Some of Daphne Sheldrick’s closest friends were animals.

The daughter of a British farmer, Ms. Sheldrick fed a baby antelope named Bushy from a milk bottle every four hours. She grew up to be a wildlife conservationist who helped nurse, bathe and occasionally apply sunscreen to more than 230 orphaned elephants. Her decades of work on their behalf made her one of the world’s foremost champions of a creature she described as a “human animal.”

Ms. Sheldrick died April 12 in Nairobi . She was 83.

The cause was breast cancer, her daughter Angela Sheldrick said in a statement from the David Sheldrick Wildlife Trust. Ms. Sheldrick created the organization in 1977 and named it for her husband, who had died earlier that year and was the founding warden of Kenya’s largest national park.

Conservasionist Daphne Sheldrick. (The David Sheldrick Wildlife Trust/AFP/Getty)
Conservasionist Daphne Sheldrick. (The David Sheldrick Wildlife Trust/AFP/Getty)

A baby formula for elephants

After marrying in 1960, Ms. Sheldrick and her husband worked together to preserve elephants at Tsavo East, a sprawling, untamed preserve of more than 5,000 square miles.

While David Sheldrick organized one of the country’s first anti-poaching units, led early studies of ­elephant diets and migration, and established a network of all-weather roadways through the park, Ms. Sheldrick focused on rescuing young elephants whose mothers had been speared by ivory hunters.

Baby elephants depend on milk until they are about 3, and for 28 years, Ms. Sheldrick struggled to develop a formula that approximated their mothers’ in taste and nutrition. The elephant calves bridled at cow’s milk, but Ms. Sheldrick — after successfully devising a formula for baby rhinos — eventually landed on an ambrosia-like mixture that incorporated coconut oil.

Her close relationship to elephants

Often described as the first person to hand-rear a newborn elephant, Ms. Sheldrick appeared on television programs such as “60 Minutes” and in the 2011 Imax documentary “Born to Be Wild.”

She was known to roll through the mud or traipse barefoot through the dirt with elephants in her charge, and sometimes comforted newborns that screamed in their sleep, apparently suffering nightmares.

“Elephants are very human ­animals,” she once told National Geographic. “Their emotions are exactly the same as ours. They’ve lost their families, have seen their mothers slaughtered, and they come here filled with aggression — devastated, broken and grieving.”

In her organization’s early years, she recalled, she bonded especially close with an elephant that died when Ms. Sheldrick left for a wedding. During her two-week absence, the elephant had grown depressed and stopped eating. (The Sheldrick Wildlife Trust now pairs animals with multiple human caretakers to reduce the risk of overdependence.)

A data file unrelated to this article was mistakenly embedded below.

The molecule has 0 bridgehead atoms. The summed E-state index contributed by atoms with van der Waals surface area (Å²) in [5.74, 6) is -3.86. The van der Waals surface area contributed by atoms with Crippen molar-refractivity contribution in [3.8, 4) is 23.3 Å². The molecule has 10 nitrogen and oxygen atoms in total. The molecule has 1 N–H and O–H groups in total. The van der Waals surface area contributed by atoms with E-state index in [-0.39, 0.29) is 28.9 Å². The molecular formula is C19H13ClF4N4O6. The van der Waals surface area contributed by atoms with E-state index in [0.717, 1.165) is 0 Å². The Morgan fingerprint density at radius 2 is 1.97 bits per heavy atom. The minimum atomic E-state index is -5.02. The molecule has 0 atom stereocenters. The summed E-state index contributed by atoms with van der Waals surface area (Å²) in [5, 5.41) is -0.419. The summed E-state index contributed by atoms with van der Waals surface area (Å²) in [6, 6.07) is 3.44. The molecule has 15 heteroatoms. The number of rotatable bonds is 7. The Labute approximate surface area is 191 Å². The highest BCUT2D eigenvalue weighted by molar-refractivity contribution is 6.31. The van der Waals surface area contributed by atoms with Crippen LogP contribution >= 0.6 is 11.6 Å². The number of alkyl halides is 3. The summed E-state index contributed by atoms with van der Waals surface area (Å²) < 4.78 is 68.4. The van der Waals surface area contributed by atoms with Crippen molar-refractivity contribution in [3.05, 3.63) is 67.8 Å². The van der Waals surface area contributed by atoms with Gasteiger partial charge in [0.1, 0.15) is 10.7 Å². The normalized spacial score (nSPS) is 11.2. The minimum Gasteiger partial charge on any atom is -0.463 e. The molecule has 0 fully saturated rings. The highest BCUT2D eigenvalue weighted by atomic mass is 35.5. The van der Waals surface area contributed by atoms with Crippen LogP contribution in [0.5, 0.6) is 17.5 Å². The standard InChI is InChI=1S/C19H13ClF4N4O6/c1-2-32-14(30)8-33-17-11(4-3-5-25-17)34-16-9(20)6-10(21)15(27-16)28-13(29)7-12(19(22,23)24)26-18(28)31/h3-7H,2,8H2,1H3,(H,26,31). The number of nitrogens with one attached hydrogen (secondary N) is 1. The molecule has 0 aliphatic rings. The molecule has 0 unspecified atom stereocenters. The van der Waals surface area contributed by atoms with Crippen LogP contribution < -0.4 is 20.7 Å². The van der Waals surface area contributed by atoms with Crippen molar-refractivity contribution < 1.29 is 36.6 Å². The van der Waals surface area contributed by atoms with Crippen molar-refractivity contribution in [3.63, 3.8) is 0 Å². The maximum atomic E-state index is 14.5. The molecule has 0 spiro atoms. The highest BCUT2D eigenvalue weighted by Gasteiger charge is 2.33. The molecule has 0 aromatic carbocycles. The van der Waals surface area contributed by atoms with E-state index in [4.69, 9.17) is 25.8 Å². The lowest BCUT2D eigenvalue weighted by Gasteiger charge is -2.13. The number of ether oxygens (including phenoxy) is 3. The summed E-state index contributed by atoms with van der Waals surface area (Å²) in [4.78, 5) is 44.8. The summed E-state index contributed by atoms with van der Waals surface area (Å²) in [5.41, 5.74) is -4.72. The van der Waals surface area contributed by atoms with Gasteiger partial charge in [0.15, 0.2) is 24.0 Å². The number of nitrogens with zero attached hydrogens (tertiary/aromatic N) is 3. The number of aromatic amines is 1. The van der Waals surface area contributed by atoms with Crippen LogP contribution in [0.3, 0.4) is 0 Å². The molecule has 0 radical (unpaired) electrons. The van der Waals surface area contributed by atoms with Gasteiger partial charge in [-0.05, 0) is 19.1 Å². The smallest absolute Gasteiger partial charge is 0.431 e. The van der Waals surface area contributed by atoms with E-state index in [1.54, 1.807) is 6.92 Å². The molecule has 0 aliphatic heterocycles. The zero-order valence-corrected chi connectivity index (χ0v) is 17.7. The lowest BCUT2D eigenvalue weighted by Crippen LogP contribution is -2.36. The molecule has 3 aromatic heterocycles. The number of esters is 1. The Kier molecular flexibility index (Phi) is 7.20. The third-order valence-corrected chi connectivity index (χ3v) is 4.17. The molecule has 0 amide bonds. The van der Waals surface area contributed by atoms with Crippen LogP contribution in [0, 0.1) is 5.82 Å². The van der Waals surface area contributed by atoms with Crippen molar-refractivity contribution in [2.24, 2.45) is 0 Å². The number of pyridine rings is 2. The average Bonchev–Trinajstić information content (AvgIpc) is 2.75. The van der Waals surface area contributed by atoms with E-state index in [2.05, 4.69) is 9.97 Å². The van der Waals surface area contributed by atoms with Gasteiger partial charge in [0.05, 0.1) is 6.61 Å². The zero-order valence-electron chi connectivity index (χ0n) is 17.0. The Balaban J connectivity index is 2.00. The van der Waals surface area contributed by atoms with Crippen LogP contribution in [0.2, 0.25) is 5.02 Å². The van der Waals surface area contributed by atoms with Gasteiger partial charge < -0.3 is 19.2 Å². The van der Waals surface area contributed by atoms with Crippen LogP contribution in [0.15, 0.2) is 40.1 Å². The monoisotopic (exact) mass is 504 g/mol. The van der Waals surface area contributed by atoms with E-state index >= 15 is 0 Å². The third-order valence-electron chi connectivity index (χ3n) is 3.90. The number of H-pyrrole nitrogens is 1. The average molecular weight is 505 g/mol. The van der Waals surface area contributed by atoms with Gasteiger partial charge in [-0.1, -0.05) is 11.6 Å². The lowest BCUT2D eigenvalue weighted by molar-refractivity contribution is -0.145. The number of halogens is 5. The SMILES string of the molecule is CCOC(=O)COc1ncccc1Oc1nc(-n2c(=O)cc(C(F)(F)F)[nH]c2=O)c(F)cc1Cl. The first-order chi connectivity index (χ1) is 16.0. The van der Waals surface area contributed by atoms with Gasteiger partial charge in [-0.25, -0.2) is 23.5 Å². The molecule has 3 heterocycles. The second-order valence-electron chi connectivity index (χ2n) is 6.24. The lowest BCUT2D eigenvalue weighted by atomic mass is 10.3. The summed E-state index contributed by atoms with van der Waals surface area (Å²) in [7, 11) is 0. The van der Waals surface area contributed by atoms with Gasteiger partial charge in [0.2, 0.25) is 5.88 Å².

Conservasionist Daphne Sheldrick with her daughters, Angela Sheldrick and Jill Sheldrick-Woodley. (The David Sheldrick Wildlife Trust/AFP/Getty)
Conservasionist Daphne Sheldrick with her daughters, Angela Sheldrick and Jill Sheldrick-Woodley. (The David Sheldrick Wildlife Trust/AFP/Getty)

A lifetime’s work

Ms. Sheldrick was often known as Dr. Dame Daphne Sheldrick. She received an honorary doctorate in veterinary medicine and surgery from the University of Glasgow, and in 2006 was ­appointed dame commander of the Order of the British Empire by Queen Elizabeth II.

Throughout her life, she promoted the conservation of rhinos, antelope, buffalo, giraffes and most other animals of the East African savanna.

Her organization, overseen for the past 17 years by her daughter Angela, operates a rhino orphan project, anti-poaching teams and mobile veterinary operations, funded in part by a foster program that lets donors support individual animals.

Ms. Sheldrick remained a vocal opponent of poaching in recent years, warning that without ­increased funding for protection and preservation, elephants could be extinct in less than 15 years. A 2017 report by the Convention on International Trade in Endangered Species found while elephant poaching has gradually declined, Eastern Africa has lost about half of its elephant population in the past decade.

Her admiration for the animals seemed to grow even as their numbers fell. In the acknowledgments section of her 2012 memoir, “Love, Life, and Elephants: An African Love Story,” she thanked “the elephants themselves, who by example have demonstrated how to cope with adversity. . . .They, who have suffered so much at the hands of humans, never lose the ability to forgive, even though, being elephants, they will never be able to forget.”

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